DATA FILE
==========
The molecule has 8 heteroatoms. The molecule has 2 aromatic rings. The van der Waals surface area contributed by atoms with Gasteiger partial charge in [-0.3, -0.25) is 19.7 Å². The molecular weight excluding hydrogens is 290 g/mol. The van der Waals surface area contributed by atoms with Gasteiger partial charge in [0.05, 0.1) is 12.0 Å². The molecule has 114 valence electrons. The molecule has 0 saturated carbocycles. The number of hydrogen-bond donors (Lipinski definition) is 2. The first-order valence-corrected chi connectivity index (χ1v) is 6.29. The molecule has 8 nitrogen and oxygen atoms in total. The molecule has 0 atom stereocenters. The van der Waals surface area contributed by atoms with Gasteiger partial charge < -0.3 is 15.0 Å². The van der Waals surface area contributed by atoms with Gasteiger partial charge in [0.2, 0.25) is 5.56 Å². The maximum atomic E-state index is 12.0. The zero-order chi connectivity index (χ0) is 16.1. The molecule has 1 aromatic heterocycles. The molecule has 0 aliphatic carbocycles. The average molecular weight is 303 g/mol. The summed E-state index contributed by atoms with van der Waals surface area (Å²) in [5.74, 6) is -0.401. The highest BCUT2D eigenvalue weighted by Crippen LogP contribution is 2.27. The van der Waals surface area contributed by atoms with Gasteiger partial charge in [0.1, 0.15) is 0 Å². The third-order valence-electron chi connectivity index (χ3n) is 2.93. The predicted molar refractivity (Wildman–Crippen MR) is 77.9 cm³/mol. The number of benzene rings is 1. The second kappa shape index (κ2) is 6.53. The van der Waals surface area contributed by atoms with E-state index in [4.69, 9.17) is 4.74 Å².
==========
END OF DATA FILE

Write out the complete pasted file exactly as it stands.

The molecule has 8 heteroatoms. The molecule has 2 aromatic rings. The van der Waals surface area contributed by atoms with Gasteiger partial charge in [-0.3, -0.25) is 19.7 Å². The molecular weight excluding hydrogens is 290 g/mol. The van der Waals surface area contributed by atoms with Gasteiger partial charge in [0.05, 0.1) is 12.0 Å². The molecule has 114 valence electrons. The molecule has 0 saturated carbocycles. The number of hydrogen-bond donors (Lipinski definition) is 2. The first-order valence-corrected chi connectivity index (χ1v) is 6.29. The molecule has 8 nitrogen and oxygen atoms in total. The molecule has 0 atom stereocenters. The van der Waals surface area contributed by atoms with Gasteiger partial charge < -0.3 is 15.0 Å². The van der Waals surface area contributed by atoms with Gasteiger partial charge in [0.2, 0.25) is 5.56 Å². The maximum atomic E-state index is 12.0. The zero-order chi connectivity index (χ0) is 16.1. The molecule has 1 aromatic heterocycles. The molecule has 0 aliphatic carbocycles. The average molecular weight is 303 g/mol. The summed E-state index contributed by atoms with van der Waals surface area (Å²) in [5.74, 6) is -0.401. The highest BCUT2D eigenvalue weighted by Crippen LogP contribution is 2.27. The van der Waals surface area contributed by atoms with Gasteiger partial charge in [0.1, 0.15) is 0 Å². The third-order valence-electron chi connectivity index (χ3n) is 2.93. The predicted molar refractivity (Wildman–Crippen MR) is 77.9 cm³/mol. The number of benzene rings is 1. The second kappa shape index (κ2) is 6.53. The van der Waals surface area contributed by atoms with E-state index in [4.69, 9.17) is 4.74 Å².